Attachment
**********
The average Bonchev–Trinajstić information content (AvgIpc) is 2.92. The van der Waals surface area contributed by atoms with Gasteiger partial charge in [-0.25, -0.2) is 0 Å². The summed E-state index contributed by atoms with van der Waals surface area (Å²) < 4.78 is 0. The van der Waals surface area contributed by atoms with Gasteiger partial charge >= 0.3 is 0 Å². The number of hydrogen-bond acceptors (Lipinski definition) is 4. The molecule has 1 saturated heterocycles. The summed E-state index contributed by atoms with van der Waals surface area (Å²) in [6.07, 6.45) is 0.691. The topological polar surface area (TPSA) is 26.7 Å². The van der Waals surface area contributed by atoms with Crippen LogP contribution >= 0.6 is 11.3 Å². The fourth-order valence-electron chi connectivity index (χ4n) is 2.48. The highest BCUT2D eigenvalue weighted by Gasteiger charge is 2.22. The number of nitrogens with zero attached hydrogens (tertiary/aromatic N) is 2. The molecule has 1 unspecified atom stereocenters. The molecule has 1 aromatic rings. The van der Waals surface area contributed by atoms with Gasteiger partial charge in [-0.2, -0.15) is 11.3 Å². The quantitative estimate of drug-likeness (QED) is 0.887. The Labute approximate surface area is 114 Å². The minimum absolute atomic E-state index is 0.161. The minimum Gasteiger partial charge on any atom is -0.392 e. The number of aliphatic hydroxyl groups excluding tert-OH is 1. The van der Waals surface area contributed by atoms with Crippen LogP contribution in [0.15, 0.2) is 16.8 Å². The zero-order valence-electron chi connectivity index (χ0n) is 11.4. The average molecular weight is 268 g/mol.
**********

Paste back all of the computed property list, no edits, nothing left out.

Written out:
The average Bonchev–Trinajstić information content (AvgIpc) is 2.92. The van der Waals surface area contributed by atoms with Gasteiger partial charge in [-0.25, -0.2) is 0 Å². The summed E-state index contributed by atoms with van der Waals surface area (Å²) < 4.78 is 0. The van der Waals surface area contributed by atoms with Gasteiger partial charge >= 0.3 is 0 Å². The number of hydrogen-bond acceptors (Lipinski definition) is 4. The molecule has 1 saturated heterocycles. The summed E-state index contributed by atoms with van der Waals surface area (Å²) in [6.07, 6.45) is 0.691. The topological polar surface area (TPSA) is 26.7 Å². The van der Waals surface area contributed by atoms with Crippen LogP contribution >= 0.6 is 11.3 Å². The fourth-order valence-electron chi connectivity index (χ4n) is 2.48. The highest BCUT2D eigenvalue weighted by Gasteiger charge is 2.22. The number of nitrogens with zero attached hydrogens (tertiary/aromatic N) is 2. The molecule has 1 unspecified atom stereocenters. The molecule has 1 aromatic rings. The van der Waals surface area contributed by atoms with Gasteiger partial charge in [-0.2, -0.15) is 11.3 Å². The quantitative estimate of drug-likeness (QED) is 0.887. The Labute approximate surface area is 114 Å². The minimum absolute atomic E-state index is 0.161. The minimum Gasteiger partial charge on any atom is -0.392 e. The number of aliphatic hydroxyl groups excluding tert-OH is 1. The van der Waals surface area contributed by atoms with Crippen LogP contribution in [0.15, 0.2) is 16.8 Å². The zero-order valence-electron chi connectivity index (χ0n) is 11.4. The average molecular weight is 268 g/mol.